Maiolica is tin-glazed earthenware that was introduced to Italy around the 13th Century. Its name probably derives from the Italian word for the island of Majorca near Spain, through which Hispano-Moresque wares were shipped in 14th Century. The clay was twice-fired for durability, than enamels were applied to the glossy surface. Production and decoration before 1400 was limited and naive, but became increasingly sophisticated from the 15th Century.
The main maiolica centers were Florence, Faenze, Deruta, Orvieto and Naples. The number of potteries increased in the 16th-17th centuries when manufacturing peaked. During this period the decoration was colourful end elaborate, often depicting biblical and mythical themes. The images of these "istoriato" wares were inspired by the works of artist such as Raphael.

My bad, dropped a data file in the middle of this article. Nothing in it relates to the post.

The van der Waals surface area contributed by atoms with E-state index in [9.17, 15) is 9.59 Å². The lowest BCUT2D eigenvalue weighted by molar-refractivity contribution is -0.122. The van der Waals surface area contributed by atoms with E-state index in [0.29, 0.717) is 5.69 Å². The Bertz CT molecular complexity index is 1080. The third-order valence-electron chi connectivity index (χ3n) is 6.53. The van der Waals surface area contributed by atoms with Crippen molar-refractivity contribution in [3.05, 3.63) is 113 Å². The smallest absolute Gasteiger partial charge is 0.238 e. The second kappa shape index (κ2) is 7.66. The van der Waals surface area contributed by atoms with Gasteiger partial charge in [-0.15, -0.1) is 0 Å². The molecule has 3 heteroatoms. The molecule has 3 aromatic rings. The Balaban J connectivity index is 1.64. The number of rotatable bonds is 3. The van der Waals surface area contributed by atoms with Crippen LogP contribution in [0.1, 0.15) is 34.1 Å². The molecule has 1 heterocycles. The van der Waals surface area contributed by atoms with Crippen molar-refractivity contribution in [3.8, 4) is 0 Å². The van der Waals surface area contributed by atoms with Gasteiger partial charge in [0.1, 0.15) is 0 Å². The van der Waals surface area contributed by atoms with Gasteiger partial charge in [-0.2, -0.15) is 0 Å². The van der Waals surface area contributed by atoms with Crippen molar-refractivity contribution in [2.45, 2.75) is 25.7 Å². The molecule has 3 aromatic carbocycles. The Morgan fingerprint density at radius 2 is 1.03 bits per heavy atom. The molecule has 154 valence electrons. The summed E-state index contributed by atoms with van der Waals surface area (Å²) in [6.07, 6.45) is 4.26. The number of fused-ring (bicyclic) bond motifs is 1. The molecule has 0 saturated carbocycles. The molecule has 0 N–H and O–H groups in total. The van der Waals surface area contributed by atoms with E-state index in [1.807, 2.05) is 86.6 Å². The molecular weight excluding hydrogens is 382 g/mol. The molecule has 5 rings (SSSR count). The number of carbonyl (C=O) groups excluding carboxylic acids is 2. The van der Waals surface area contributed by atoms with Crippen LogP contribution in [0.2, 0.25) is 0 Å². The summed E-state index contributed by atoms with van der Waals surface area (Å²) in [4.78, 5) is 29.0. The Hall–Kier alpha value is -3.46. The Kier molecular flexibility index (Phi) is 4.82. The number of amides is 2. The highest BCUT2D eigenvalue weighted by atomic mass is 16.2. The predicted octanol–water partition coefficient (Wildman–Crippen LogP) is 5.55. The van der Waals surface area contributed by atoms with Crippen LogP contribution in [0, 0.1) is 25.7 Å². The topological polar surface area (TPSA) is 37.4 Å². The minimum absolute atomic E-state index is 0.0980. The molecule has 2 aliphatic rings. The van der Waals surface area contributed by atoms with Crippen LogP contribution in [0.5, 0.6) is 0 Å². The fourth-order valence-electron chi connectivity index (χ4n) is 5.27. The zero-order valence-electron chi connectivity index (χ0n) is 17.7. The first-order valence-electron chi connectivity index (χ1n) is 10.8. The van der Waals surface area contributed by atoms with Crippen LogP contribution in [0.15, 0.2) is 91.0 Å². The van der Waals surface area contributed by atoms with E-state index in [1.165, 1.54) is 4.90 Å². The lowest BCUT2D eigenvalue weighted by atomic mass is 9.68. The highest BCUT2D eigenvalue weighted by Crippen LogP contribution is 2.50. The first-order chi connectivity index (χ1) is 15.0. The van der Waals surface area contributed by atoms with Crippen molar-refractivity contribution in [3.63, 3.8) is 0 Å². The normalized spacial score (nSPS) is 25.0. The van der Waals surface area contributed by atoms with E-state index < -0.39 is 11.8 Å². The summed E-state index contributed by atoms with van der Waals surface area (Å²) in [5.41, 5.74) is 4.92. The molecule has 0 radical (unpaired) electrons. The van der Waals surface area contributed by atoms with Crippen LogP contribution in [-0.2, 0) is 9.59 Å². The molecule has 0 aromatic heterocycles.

By the late 17th Century Chinese porcelain and French faience designs had become more influential and Italian maiolica no longer lead the field.
Fine Italian Maiolica Charger with martyrdom scene
Stock Number PY1341
18th Century Maiolica Albarello
Stock Number PY1344
19th Century Maiolica Cornucopia/Wall Pocket
Stock Number PY1349
18th Century Continental Maiolica Dish
Stock Number PY1421
19th Century Maiolica Vase, signed "1535 N"
Stock Number PY1347
Fine Early 18th Century Savona Maiolica Tazza
Large 19th Century Italian Maiolica Charger "Diana and Callisto"
Stock Number PY1414
Fine 19th Century Italian Maiolica Portrait Dish
Stock Number PY1342
An Italian Maiolica Armorial Tondino, 19th Century
Stock Number PY1348
Two Castelli Cups and Saucers
Guide To Pottery & Porcelain Marks
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